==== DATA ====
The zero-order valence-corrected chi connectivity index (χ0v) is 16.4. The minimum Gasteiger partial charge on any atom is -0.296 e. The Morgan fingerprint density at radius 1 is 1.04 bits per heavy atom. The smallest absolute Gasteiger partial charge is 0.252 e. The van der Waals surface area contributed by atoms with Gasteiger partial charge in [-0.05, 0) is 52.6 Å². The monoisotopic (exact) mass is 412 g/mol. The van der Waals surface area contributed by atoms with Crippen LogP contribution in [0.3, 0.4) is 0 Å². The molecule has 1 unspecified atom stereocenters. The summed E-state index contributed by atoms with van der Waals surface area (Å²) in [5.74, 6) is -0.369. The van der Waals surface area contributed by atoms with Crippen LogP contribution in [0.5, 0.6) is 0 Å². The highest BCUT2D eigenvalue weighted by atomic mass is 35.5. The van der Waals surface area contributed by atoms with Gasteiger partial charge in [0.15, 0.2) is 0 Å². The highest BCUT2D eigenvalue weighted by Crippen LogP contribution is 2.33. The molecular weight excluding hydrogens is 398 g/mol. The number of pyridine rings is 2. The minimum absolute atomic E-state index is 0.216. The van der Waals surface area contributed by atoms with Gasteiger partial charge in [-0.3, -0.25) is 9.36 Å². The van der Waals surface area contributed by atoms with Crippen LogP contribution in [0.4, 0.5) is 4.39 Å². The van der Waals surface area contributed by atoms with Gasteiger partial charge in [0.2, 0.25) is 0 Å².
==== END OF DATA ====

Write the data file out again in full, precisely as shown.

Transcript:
The zero-order valence-corrected chi connectivity index (χ0v) is 16.4. The minimum Gasteiger partial charge on any atom is -0.296 e. The Morgan fingerprint density at radius 1 is 1.04 bits per heavy atom. The smallest absolute Gasteiger partial charge is 0.252 e. The van der Waals surface area contributed by atoms with Gasteiger partial charge in [-0.05, 0) is 52.6 Å². The monoisotopic (exact) mass is 412 g/mol. The van der Waals surface area contributed by atoms with Crippen LogP contribution in [0.3, 0.4) is 0 Å². The molecule has 1 unspecified atom stereocenters. The summed E-state index contributed by atoms with van der Waals surface area (Å²) in [5.74, 6) is -0.369. The van der Waals surface area contributed by atoms with Crippen LogP contribution in [0.5, 0.6) is 0 Å². The highest BCUT2D eigenvalue weighted by atomic mass is 35.5. The van der Waals surface area contributed by atoms with Gasteiger partial charge in [0.15, 0.2) is 0 Å². The highest BCUT2D eigenvalue weighted by Crippen LogP contribution is 2.33. The molecular weight excluding hydrogens is 398 g/mol. The number of pyridine rings is 2. The minimum absolute atomic E-state index is 0.216. The van der Waals surface area contributed by atoms with Gasteiger partial charge in [-0.3, -0.25) is 9.36 Å². The van der Waals surface area contributed by atoms with Crippen LogP contribution in [0.4, 0.5) is 4.39 Å². The van der Waals surface area contributed by atoms with Gasteiger partial charge in [0.2, 0.25) is 0 Å².